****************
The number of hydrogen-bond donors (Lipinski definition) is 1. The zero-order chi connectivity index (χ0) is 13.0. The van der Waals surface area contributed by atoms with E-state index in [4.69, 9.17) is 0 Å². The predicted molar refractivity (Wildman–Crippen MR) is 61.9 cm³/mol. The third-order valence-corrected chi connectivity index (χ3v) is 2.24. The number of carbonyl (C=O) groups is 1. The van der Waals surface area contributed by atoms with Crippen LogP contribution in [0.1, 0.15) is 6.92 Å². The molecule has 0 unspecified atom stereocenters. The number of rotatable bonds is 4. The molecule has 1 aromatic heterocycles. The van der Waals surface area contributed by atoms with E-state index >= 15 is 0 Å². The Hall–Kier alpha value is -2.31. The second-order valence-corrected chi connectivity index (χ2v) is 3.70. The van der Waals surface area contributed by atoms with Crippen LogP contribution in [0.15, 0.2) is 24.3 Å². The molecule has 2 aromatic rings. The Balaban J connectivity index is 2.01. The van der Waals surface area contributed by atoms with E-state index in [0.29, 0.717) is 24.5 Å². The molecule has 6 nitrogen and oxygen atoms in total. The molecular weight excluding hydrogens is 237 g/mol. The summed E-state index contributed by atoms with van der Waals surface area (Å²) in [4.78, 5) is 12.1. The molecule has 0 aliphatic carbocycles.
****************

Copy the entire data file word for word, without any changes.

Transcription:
The number of hydrogen-bond donors (Lipinski definition) is 1. The zero-order chi connectivity index (χ0) is 13.0. The van der Waals surface area contributed by atoms with E-state index in [4.69, 9.17) is 0 Å². The predicted molar refractivity (Wildman–Crippen MR) is 61.9 cm³/mol. The third-order valence-corrected chi connectivity index (χ3v) is 2.24. The number of carbonyl (C=O) groups is 1. The van der Waals surface area contributed by atoms with Crippen LogP contribution in [0.1, 0.15) is 6.92 Å². The molecule has 0 unspecified atom stereocenters. The number of rotatable bonds is 4. The molecule has 1 aromatic heterocycles. The van der Waals surface area contributed by atoms with E-state index >= 15 is 0 Å². The Hall–Kier alpha value is -2.31. The second-order valence-corrected chi connectivity index (χ2v) is 3.70. The van der Waals surface area contributed by atoms with Crippen LogP contribution in [0.15, 0.2) is 24.3 Å². The molecule has 2 aromatic rings. The Balaban J connectivity index is 2.01. The van der Waals surface area contributed by atoms with E-state index in [0.29, 0.717) is 24.5 Å². The molecule has 6 nitrogen and oxygen atoms in total. The molecular weight excluding hydrogens is 237 g/mol. The summed E-state index contributed by atoms with van der Waals surface area (Å²) in [4.78, 5) is 12.1. The molecule has 0 aliphatic carbocycles.